BIRMINGHAM, Ala. -- The SEC news cycle waits for no one. Consider that the Cam Newton issue probably isn't even in the top 10 of topics when the league's spring meetings begin this week in Destin, Fla. Still ...
"We have a lot of interest in it," commissioner Mike Slive said recently.
Almost five months after Auburn's Heisman-winning quarterback -- and his controversial father -- left the college scene, the pair still have a significant impact on the future of the league. Even if no NCAA wrongdoing is found -- and there isn't a hint yet -- the Newtons will leave a legacy. The NCAA is still in the process of developing legislation that would close the loophole that allowed Cam to play late last season.
|Cam Newton and the investigation surrounding him are still hanging over the SEC. (US Presswire)|
And let's not forget Newton and Auburn are still under investigation by the NCAA.
"We've offered to play whatever role we can ... in the development of legislation. We would sponsor something if it came to that," Slive said.
The meetings are an offseason event in shorts, Tommy Bahama camp shirts, white sands, serious issues and actual news. A couple of years ago Slive came down on his coaches in the middle of the Lane Kiffin hatefest. Twelve years ago, Steve Spurrier stood up and accused Alabama's Mike DuBose of cheating. The question going forward is how the league deals with its spot atop the sport.
NCAA intervention or not, there is little question the SEC is at the height of its football power. Part of the reason for that dominance is the practice of oversigning. The NCAA limits schools to 25 new scholarships per year. SEC coaches aren't the only ones to find loopholes in the rule, but they have made a precise science of it. Slive intends to make "roster management" -- code term for oversigning -- one of the main topics of the meetings.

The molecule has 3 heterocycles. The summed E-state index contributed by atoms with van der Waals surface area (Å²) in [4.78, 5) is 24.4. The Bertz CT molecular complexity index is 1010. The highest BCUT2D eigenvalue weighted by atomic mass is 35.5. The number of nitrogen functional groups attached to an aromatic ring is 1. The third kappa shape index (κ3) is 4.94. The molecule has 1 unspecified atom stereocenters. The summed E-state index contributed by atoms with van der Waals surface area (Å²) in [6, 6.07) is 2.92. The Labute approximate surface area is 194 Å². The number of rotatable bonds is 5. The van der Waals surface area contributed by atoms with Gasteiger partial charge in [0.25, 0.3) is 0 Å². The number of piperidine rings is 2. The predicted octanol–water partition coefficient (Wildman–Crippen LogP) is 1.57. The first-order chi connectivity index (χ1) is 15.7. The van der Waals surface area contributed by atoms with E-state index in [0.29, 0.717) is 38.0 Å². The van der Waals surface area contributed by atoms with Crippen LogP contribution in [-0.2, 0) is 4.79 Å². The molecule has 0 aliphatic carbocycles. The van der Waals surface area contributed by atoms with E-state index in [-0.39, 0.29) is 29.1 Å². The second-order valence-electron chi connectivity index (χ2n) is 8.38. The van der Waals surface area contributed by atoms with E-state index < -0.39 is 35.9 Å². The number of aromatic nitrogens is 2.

The question is whether the SEC can continue that dominance playing by the same rules as everyone else.
Give credit to Slive for trying to make it a fully rounded conference in his nine years as commissioner. For a while there, he almost wiped the NCAA slate clean too. In 2009, the league was only a couple of investigations away from being free of major penalties. That's about to change with the assumed bomb about to be dropped on Tennessee. The school will be in front of the NCAA infractions committee June 10 for violations in basketball and football.
While the NCAA investigated and Tennessee stood by, it's a good thing Slive was able to step in and suspended Bruce Pearl. Conference presidents voted Slive enhanced powers last year.
"We're very competitive. It [NCAA issues] is a wake-up call for us," Slive said. "I am concerned about it. The consequences have been ratcheted up. It's foolhardy for anyone around me to think the risk/benefit ratio tilts in favor of benefit ... The conduct defines the violation, not the violation defines the conduct."
Other issues to be discussed in Destin:
• 7-on-7 camps and the affect of non-scholastic third parties who influence high school prospects.
• Cost of attendance. Slive is in favor of Big Ten commissioner Jim Delany's recent suggestion that the issue needs to be discussed again. Delany proposed that players be given $2,000-$5,000 per year to cover basic living expenses. Administrators are quick to say that such a move doesn't mean players are being paid. What they haven't figured out is where the money is going to come from to enhance those scholarships. The Big Ten and SEC can probably afford to do it, but what about, say, the Sun Belt?
"Should there be some significant dialogue about whether a scholarship is enough?" Slive said. "In my view, yes. I think there is a question whether a scholarship is enough. I think we need to talk about the cost of attendance."